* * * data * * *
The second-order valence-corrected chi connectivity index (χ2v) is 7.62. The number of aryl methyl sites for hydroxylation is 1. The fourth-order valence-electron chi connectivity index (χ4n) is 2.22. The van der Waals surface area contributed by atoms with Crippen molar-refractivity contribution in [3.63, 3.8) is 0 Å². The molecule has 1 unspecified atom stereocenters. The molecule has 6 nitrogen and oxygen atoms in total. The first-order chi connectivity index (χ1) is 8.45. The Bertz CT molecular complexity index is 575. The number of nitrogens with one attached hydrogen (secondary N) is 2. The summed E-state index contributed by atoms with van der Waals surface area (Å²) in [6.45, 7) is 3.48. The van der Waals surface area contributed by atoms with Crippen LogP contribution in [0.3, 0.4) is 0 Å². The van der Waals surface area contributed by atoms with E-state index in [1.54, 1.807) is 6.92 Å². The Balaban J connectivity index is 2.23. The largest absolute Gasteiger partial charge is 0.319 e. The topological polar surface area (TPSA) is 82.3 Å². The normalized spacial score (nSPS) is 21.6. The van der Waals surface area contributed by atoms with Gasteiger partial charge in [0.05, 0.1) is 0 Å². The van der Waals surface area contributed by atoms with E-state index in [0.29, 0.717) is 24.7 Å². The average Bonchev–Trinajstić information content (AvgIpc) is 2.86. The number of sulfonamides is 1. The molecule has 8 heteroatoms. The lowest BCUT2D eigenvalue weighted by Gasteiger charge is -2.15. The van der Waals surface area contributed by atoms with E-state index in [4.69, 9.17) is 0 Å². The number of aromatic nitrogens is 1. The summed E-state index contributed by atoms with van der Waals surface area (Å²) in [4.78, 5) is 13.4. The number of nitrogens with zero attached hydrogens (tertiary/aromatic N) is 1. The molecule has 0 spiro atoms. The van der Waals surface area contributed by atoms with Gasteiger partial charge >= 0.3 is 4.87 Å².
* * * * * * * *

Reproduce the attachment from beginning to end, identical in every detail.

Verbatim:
The second-order valence-corrected chi connectivity index (χ2v) is 7.62. The number of aryl methyl sites for hydroxylation is 1. The fourth-order valence-electron chi connectivity index (χ4n) is 2.22. The van der Waals surface area contributed by atoms with Crippen molar-refractivity contribution in [3.63, 3.8) is 0 Å². The molecule has 1 unspecified atom stereocenters. The molecule has 6 nitrogen and oxygen atoms in total. The first-order chi connectivity index (χ1) is 8.45. The Bertz CT molecular complexity index is 575. The number of nitrogens with one attached hydrogen (secondary N) is 2. The summed E-state index contributed by atoms with van der Waals surface area (Å²) in [6.45, 7) is 3.48. The van der Waals surface area contributed by atoms with Crippen LogP contribution in [0.3, 0.4) is 0 Å². The van der Waals surface area contributed by atoms with E-state index in [1.54, 1.807) is 6.92 Å². The Balaban J connectivity index is 2.23. The largest absolute Gasteiger partial charge is 0.319 e. The topological polar surface area (TPSA) is 82.3 Å². The normalized spacial score (nSPS) is 21.6. The van der Waals surface area contributed by atoms with Gasteiger partial charge in [0.05, 0.1) is 0 Å². The van der Waals surface area contributed by atoms with E-state index in [0.29, 0.717) is 24.7 Å². The average Bonchev–Trinajstić information content (AvgIpc) is 2.86. The number of sulfonamides is 1. The molecule has 8 heteroatoms. The lowest BCUT2D eigenvalue weighted by Gasteiger charge is -2.15. The van der Waals surface area contributed by atoms with E-state index in [4.69, 9.17) is 0 Å². The number of aromatic nitrogens is 1. The summed E-state index contributed by atoms with van der Waals surface area (Å²) in [4.78, 5) is 13.4. The number of nitrogens with zero attached hydrogens (tertiary/aromatic N) is 1. The molecule has 0 spiro atoms. The van der Waals surface area contributed by atoms with Gasteiger partial charge >= 0.3 is 4.87 Å².